Gender Based Violence (GBV) is an alarming concern in Cabo Delgado. Women and girls are at risk of multiple forms of GBV before, during and after displacement.
UNHCR works with the local authorities, displaced and host communities, partners, protection focal points, and activists to respond and prevent GBV in Northern Mozambique.
UNHCR provided GBV and PSEA community engagement toolkit to 84 Protection Focal Points who reached 2,674 people since January 2022.
GBV is a major protection concern amid Cabo Delgado’s humanitarian crisis. Displaced women and girls are at risk of multiple forms of GBV including sexual violence, abduction, intimate partner violence, and spiralling rates of early marriage.
IDP sites and host community locations lack basic safety and assistance, leaving women and girls, many of whom have experienced conflict related GBV, exposed to ongoing risks of GBV. Sexual violence whilst collecting water and firewood, sexual and physical assault in homes due to inadequate shelter, and fear of sexual violence due to lack of lighting at night are some of the GBV risks identified by UNHCR through GBV Safety Audits among IDPs and the host community.
Adolescent girls are at heightened risk of GBV and have been identified as the most vulnerable group. Risks of GBV towards girls are escalating, including harmful traditional practises such as early marriage, sexual abuse and exploitation of girls, abduction, and high rates of early pregnancy. Yet, girls feel they are not sufficiently included in humanitarian programmes, unrepresented in decision making, and lack access to services, activities and safe spaces adapted to their specific protection needs.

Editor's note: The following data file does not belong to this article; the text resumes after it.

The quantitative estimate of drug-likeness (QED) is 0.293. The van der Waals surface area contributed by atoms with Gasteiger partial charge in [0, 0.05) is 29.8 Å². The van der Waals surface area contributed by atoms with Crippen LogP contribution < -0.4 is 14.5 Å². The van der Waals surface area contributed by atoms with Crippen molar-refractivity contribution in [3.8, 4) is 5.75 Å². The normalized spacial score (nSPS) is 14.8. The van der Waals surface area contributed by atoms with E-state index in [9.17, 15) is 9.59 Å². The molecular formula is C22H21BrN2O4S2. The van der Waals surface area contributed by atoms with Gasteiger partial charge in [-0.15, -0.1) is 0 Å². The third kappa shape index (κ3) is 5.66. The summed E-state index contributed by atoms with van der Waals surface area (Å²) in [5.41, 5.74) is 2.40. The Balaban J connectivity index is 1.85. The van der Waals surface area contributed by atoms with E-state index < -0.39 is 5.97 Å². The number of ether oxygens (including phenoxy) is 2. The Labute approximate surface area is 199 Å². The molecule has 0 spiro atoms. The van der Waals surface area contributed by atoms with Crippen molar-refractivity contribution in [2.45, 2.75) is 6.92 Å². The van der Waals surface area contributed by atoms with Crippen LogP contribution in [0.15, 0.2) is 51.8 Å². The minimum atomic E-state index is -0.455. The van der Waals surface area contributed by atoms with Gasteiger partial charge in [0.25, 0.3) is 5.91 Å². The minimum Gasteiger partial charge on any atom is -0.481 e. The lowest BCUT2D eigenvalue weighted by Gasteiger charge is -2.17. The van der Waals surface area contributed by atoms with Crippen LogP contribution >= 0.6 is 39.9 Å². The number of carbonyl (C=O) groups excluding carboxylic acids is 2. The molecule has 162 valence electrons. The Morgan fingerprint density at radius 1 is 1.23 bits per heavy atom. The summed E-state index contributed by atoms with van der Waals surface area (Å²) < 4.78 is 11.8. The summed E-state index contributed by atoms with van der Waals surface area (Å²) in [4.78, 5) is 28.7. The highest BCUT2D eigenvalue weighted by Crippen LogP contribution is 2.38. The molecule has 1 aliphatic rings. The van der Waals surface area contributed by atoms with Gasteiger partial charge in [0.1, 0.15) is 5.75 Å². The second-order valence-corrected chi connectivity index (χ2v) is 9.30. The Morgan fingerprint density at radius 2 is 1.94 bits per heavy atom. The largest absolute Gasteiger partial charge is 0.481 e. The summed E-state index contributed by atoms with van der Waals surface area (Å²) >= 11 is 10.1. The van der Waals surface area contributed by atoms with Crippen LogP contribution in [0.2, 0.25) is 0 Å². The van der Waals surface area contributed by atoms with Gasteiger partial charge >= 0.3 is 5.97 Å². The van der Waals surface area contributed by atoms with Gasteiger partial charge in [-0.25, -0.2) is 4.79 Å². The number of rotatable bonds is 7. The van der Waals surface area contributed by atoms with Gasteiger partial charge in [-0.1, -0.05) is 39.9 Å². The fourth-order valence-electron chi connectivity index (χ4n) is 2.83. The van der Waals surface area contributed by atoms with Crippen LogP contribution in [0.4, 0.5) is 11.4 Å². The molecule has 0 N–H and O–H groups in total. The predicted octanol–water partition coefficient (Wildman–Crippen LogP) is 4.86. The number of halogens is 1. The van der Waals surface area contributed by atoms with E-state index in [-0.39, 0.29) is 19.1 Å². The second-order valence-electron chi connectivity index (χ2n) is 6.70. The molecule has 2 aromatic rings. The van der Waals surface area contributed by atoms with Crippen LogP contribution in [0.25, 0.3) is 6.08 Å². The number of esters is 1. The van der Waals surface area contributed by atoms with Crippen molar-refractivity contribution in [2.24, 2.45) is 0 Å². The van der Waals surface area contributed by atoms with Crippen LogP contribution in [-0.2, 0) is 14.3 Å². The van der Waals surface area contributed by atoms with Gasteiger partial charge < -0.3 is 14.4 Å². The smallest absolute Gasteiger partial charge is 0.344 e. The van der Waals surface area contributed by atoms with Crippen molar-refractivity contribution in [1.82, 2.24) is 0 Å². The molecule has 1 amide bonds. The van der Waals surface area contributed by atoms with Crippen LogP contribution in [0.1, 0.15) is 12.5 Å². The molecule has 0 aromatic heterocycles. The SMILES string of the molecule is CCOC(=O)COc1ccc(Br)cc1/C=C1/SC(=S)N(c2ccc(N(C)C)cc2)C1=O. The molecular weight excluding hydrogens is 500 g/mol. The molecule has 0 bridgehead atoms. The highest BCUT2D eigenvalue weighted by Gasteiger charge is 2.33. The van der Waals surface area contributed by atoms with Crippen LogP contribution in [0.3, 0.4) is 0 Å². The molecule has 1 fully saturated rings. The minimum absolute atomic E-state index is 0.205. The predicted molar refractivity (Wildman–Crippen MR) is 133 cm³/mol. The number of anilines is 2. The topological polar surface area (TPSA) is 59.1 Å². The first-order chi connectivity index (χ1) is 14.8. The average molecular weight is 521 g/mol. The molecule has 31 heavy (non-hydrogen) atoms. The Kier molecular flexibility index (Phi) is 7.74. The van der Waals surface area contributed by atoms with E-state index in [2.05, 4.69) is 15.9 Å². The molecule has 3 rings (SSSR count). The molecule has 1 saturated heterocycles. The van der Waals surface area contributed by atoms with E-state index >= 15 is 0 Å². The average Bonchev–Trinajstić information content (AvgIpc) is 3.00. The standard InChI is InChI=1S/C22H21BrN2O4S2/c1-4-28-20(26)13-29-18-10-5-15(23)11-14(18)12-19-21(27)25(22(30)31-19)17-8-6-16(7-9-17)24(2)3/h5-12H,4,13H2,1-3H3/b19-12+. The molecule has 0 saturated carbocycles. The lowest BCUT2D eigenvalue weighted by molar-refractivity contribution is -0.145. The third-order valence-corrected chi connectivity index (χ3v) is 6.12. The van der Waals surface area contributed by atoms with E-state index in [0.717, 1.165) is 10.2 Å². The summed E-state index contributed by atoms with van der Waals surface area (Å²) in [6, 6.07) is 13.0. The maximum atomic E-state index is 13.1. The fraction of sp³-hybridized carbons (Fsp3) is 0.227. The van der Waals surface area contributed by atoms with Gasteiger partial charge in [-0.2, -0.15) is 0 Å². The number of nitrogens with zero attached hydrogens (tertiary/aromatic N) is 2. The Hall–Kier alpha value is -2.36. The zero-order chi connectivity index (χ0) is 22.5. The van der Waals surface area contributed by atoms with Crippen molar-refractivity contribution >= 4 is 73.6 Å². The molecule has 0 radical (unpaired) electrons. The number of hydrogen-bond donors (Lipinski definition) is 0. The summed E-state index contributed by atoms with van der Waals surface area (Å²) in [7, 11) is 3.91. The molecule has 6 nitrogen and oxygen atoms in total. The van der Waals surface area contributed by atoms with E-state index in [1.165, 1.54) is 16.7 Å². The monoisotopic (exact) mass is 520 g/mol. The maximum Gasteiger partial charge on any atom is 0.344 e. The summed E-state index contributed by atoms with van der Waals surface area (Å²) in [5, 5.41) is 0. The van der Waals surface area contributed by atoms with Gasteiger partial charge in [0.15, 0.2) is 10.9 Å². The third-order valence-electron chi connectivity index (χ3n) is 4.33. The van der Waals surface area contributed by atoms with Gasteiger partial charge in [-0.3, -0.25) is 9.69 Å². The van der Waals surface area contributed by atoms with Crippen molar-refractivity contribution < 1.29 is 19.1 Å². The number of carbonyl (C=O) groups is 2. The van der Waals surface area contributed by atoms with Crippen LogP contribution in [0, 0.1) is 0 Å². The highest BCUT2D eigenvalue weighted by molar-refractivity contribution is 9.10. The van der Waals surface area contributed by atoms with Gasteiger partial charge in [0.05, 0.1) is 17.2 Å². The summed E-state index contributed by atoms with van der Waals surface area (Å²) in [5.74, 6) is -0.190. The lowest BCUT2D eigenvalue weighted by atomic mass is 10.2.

Sexual exploitation is a risk, particularly in urban areas due to lack of assistance. Highly vulnerable groups such as single women head of households, women and girls with disabilities, adolescent girls and sex workers are at particular risk. Women and girls are often sexually exploited as they cannot fulfil their basic needs such as food and hygiene items. Women and girls have been kidnapped and sexually assaulted by NSAGs and are exposed to GBV during their abduction. Following their release or escape, they are perceived as part of the NSAGs and face discrimination within the community. Survivors of GBV perpetrated by armed groups are a ongoing risk and require immediate protection, mental health and psycho-social support (MHPSS), health and reintegration assistance.